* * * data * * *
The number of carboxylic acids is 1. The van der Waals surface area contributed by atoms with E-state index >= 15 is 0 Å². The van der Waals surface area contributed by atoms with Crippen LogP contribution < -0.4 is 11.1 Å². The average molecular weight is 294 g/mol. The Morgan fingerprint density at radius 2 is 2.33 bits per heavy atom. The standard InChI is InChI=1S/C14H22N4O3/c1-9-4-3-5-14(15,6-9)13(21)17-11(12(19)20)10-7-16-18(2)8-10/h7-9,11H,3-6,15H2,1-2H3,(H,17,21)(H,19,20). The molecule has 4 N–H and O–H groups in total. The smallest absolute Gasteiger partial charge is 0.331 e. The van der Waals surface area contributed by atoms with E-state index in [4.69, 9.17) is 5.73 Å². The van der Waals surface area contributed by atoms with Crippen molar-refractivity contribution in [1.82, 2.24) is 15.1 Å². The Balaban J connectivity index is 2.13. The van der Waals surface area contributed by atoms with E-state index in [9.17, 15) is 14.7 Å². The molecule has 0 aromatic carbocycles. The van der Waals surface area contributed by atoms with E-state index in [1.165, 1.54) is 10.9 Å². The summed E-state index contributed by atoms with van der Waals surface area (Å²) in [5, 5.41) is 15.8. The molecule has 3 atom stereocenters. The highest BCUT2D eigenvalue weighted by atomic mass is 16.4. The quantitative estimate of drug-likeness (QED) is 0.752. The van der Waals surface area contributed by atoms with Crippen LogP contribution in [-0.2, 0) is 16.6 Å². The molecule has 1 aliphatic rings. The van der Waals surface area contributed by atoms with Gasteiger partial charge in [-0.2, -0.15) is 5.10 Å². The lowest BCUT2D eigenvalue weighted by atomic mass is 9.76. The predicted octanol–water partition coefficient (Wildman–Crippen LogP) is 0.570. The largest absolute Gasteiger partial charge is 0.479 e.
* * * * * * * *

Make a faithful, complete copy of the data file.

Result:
The number of carboxylic acids is 1. The van der Waals surface area contributed by atoms with E-state index >= 15 is 0 Å². The van der Waals surface area contributed by atoms with Crippen LogP contribution < -0.4 is 11.1 Å². The average molecular weight is 294 g/mol. The Morgan fingerprint density at radius 2 is 2.33 bits per heavy atom. The standard InChI is InChI=1S/C14H22N4O3/c1-9-4-3-5-14(15,6-9)13(21)17-11(12(19)20)10-7-16-18(2)8-10/h7-9,11H,3-6,15H2,1-2H3,(H,17,21)(H,19,20). The molecule has 4 N–H and O–H groups in total. The smallest absolute Gasteiger partial charge is 0.331 e. The van der Waals surface area contributed by atoms with E-state index in [4.69, 9.17) is 5.73 Å². The van der Waals surface area contributed by atoms with Crippen molar-refractivity contribution in [1.82, 2.24) is 15.1 Å². The Balaban J connectivity index is 2.13. The van der Waals surface area contributed by atoms with E-state index in [9.17, 15) is 14.7 Å². The molecule has 0 aromatic carbocycles. The van der Waals surface area contributed by atoms with E-state index in [1.165, 1.54) is 10.9 Å². The summed E-state index contributed by atoms with van der Waals surface area (Å²) in [5, 5.41) is 15.8. The molecule has 3 atom stereocenters. The highest BCUT2D eigenvalue weighted by atomic mass is 16.4. The quantitative estimate of drug-likeness (QED) is 0.752. The van der Waals surface area contributed by atoms with Crippen LogP contribution in [-0.2, 0) is 16.6 Å². The molecule has 1 aliphatic rings. The van der Waals surface area contributed by atoms with Gasteiger partial charge in [-0.2, -0.15) is 5.10 Å². The lowest BCUT2D eigenvalue weighted by atomic mass is 9.76. The predicted octanol–water partition coefficient (Wildman–Crippen LogP) is 0.570. The largest absolute Gasteiger partial charge is 0.479 e.